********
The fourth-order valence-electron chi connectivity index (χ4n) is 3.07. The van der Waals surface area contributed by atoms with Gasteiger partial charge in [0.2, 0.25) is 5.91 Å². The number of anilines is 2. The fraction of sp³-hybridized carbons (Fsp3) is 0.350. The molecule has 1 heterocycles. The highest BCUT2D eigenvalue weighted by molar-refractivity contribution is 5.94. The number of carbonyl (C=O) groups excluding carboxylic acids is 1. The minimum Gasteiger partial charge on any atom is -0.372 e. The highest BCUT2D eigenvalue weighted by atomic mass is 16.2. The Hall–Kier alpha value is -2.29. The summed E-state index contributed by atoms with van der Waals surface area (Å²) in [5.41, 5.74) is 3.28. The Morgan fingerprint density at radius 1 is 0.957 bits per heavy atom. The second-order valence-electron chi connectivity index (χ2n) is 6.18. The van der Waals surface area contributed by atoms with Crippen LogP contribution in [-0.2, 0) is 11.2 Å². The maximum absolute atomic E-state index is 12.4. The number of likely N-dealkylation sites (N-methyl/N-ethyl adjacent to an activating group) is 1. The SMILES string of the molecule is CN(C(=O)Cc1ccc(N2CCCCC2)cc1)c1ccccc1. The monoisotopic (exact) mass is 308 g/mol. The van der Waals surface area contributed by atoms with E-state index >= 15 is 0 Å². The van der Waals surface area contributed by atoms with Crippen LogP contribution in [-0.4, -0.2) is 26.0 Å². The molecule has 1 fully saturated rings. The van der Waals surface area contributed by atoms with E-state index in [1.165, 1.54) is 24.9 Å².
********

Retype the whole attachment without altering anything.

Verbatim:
The fourth-order valence-electron chi connectivity index (χ4n) is 3.07. The van der Waals surface area contributed by atoms with Gasteiger partial charge in [0.2, 0.25) is 5.91 Å². The number of anilines is 2. The fraction of sp³-hybridized carbons (Fsp3) is 0.350. The molecule has 1 heterocycles. The highest BCUT2D eigenvalue weighted by molar-refractivity contribution is 5.94. The number of carbonyl (C=O) groups excluding carboxylic acids is 1. The minimum Gasteiger partial charge on any atom is -0.372 e. The highest BCUT2D eigenvalue weighted by atomic mass is 16.2. The Hall–Kier alpha value is -2.29. The summed E-state index contributed by atoms with van der Waals surface area (Å²) in [5.41, 5.74) is 3.28. The Morgan fingerprint density at radius 1 is 0.957 bits per heavy atom. The second-order valence-electron chi connectivity index (χ2n) is 6.18. The van der Waals surface area contributed by atoms with Crippen LogP contribution in [-0.2, 0) is 11.2 Å². The maximum absolute atomic E-state index is 12.4. The number of likely N-dealkylation sites (N-methyl/N-ethyl adjacent to an activating group) is 1. The SMILES string of the molecule is CN(C(=O)Cc1ccc(N2CCCCC2)cc1)c1ccccc1. The monoisotopic (exact) mass is 308 g/mol. The van der Waals surface area contributed by atoms with E-state index >= 15 is 0 Å². The van der Waals surface area contributed by atoms with Crippen LogP contribution in [-0.4, -0.2) is 26.0 Å². The molecule has 1 fully saturated rings. The van der Waals surface area contributed by atoms with E-state index in [1.165, 1.54) is 24.9 Å².